Oddar Meanchey province
They came in a convoy down the dirt road that leads away from the Thai border in Oddar Meanchey’s Banteay Ampil district – Cambodian villagers, their belongings piled onto tractors, fleeing the fierce fighting that has left at least 12 troops dead since last week.
Evacuees have gathered thoughout Oddar Meanchey’s Samroang town, roughly 45 kilometres from the border – in pagodas, outside government offices and at the O’Russei primary school. Others have gathered in villages in nearby Banteay Ampil district, where the Cambodian Red Cross has set up relief services to go along with those in Samroang.
Uy Sam Ath, director of the disaster management department at the Cambodian Red Cross, said yesterday evening that a total of 22,384 people in Oddar Meanchey had been displaced by the fighting, with 11,558 taking refuge in Samroang town and another 10,826 in Banteay Ampil. At least nine homes in Banteay Ampil district have been destroyed by shells from Thailand, he added.
Luon An, deputy governor of Oddar Meanchey, said significant numbers of villagers were still streaming into the relief sites yesterday after fighting first broke out on Friday.
“We expect that the numbers will continue to increase,” he said while overseeing relief operations in Samroang town’s Samroang pagoda.
At nearby Wat Tham Mayuth, also in Samroang, displaced villagers set up tents and hammocks on the pagoda grounds and left laundry out to dry on the railings of the temple. Vendors had arranged makeshift stands selling food and drinks as displaced residents queued up to receive medicine from a mobile clinic.
Chhun Samy, 67, said she and other residents of Banteay Ampil’s Por Thivong village had fled their homes on Friday immediately after the clashes broke out, leaving their belongings behind.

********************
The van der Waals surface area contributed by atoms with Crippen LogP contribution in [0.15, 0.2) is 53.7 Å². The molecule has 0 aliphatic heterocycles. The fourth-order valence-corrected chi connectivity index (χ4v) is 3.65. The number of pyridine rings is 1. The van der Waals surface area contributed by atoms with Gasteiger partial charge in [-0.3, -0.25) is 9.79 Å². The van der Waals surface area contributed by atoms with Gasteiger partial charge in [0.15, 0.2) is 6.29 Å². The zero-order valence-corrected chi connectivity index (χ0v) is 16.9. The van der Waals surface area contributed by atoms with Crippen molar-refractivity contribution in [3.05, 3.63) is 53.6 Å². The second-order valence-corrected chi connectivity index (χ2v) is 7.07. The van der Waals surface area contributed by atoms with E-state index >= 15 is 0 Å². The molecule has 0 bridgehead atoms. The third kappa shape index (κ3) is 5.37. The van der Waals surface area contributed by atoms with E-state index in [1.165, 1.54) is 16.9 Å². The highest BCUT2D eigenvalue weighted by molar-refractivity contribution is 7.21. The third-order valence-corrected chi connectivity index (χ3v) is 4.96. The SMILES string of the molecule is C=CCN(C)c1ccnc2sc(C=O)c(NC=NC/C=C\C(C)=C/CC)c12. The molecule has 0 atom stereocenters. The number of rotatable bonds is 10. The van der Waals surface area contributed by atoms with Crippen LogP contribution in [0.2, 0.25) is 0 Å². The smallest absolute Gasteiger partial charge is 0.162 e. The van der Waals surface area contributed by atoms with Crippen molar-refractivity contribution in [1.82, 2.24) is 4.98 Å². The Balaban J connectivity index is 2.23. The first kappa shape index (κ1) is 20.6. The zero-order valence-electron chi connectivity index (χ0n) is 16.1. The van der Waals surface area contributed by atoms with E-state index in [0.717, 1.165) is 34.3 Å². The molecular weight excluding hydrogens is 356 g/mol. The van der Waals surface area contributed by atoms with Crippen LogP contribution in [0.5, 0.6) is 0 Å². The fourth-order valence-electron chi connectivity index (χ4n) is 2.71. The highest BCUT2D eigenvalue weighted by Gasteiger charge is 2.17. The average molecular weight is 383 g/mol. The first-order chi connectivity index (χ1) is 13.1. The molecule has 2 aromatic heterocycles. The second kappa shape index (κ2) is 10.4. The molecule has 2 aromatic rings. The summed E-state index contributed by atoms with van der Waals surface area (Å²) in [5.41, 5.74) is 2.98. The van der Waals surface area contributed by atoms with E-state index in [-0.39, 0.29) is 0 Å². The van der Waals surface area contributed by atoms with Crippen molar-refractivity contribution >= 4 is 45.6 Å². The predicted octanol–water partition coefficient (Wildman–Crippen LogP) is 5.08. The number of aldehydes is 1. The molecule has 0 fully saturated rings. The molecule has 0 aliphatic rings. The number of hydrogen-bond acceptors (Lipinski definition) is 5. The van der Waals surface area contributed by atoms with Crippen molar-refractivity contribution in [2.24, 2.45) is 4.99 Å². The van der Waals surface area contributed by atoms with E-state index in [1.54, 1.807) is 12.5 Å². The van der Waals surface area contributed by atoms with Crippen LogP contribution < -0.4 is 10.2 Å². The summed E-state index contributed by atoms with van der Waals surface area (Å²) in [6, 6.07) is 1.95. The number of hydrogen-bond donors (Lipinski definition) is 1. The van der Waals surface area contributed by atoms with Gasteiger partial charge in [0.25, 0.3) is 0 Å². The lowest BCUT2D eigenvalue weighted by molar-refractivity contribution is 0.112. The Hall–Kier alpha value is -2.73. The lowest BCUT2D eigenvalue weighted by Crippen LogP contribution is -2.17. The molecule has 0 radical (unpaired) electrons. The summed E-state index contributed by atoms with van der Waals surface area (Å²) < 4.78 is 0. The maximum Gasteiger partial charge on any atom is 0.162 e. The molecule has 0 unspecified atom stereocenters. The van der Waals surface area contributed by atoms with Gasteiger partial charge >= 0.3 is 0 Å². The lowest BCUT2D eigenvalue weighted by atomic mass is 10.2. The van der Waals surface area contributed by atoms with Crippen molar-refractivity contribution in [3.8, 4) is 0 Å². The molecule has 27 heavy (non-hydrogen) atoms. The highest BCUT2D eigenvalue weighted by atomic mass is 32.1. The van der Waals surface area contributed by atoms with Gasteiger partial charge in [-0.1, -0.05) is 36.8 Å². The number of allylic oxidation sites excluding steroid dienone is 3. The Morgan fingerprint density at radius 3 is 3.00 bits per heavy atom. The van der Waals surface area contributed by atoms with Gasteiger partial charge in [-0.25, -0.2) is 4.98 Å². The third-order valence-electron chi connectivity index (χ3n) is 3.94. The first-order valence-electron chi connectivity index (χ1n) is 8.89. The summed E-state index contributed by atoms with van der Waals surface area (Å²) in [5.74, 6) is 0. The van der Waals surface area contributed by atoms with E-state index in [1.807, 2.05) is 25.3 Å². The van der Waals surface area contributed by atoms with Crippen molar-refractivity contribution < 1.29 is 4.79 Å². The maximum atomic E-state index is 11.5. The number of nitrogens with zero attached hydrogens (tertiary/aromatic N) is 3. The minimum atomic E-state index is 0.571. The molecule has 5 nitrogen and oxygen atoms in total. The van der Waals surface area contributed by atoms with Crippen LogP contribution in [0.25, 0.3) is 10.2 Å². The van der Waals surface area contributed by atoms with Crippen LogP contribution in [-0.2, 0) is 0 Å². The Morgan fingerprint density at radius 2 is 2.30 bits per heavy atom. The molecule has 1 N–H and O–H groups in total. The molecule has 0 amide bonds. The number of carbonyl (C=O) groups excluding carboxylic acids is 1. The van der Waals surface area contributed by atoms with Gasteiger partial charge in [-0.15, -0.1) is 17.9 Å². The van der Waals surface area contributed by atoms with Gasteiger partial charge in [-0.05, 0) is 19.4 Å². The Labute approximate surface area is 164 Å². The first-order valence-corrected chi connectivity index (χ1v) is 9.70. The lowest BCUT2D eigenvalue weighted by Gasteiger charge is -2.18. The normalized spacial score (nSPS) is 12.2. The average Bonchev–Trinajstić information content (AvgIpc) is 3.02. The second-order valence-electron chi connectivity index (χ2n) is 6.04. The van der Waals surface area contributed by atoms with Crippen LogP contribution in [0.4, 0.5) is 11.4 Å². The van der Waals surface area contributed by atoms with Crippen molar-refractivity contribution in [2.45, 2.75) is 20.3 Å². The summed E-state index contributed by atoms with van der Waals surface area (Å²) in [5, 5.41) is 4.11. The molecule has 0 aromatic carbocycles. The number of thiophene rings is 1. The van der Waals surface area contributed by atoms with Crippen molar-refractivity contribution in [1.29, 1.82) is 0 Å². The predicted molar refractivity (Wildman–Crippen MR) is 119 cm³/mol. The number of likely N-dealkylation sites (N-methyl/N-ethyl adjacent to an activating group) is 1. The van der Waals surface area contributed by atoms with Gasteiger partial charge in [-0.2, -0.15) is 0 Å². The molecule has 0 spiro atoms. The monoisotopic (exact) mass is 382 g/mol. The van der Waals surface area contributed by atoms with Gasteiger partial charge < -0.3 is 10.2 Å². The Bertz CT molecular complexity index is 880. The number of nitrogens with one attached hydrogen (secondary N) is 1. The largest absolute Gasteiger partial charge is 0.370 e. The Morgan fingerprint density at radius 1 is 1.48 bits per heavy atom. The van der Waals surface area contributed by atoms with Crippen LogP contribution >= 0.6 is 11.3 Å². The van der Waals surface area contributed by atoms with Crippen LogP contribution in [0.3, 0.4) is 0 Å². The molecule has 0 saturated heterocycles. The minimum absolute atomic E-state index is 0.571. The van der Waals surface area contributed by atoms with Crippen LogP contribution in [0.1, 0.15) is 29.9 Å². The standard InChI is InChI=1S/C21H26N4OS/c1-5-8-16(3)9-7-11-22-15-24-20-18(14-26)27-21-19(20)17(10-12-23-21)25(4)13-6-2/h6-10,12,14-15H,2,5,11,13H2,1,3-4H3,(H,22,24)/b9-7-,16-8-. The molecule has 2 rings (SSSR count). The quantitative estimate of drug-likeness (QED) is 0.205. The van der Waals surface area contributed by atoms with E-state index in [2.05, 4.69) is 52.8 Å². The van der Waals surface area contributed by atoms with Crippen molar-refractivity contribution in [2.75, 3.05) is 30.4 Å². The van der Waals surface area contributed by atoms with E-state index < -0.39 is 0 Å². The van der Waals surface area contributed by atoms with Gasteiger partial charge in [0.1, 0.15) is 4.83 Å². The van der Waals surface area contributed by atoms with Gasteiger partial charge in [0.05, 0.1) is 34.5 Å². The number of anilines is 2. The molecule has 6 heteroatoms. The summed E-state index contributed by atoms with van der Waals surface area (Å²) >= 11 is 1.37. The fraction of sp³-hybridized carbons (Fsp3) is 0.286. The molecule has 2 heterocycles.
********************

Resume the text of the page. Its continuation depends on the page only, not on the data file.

“We left and brought nothing with us,” she said, looking after three young children nearby. “I don’t know when we will be allowed to go back home.”
Oun Vy, chief of Banteay Ampil’s Kokmon commune, said Sunday that nearly all of his constituents had fled the fighting, but would not be able to stay away from their homes for long because they needed to cultivate their crops.
“99 percent of the villagers here are farmers, and this is the time they need to farm, but they are fleeing bombs instead,” he said.
Families of evacuees have received 20-kilogramme bags of rice along with cookware and blankets from the Cambodian Red Cross. Uy Sam Ath said his organisation had the situation under control, but could have difficulty providing for all those displaced in the face of prolonged fighting.
“We have the capacity to cope, but if the Thai soldiers continue [attacking], we have to appeal for help,” he said.
Along the road to the border in Kokmon commune, stores were shuttered and stray dogs scampered among abandoned homes. The commune’s Kork Svay village faced a barrage of shelling on Saturday, Oun Vy said, destroying one home and forcing out nearly all residents who had not yet fled.
With negotiations to end clashes at a standstill, the thousands displaced on both sides of the border now have little to do but wait.
“I don’t want to stay here much longer because I don’t want to be away from home,” said Banteay Ampil resident Keo Sokdana, taking refuge at Samroang’s Wat Tham Mayuth. “There is no fighting there, but we are afraid of the bombs.”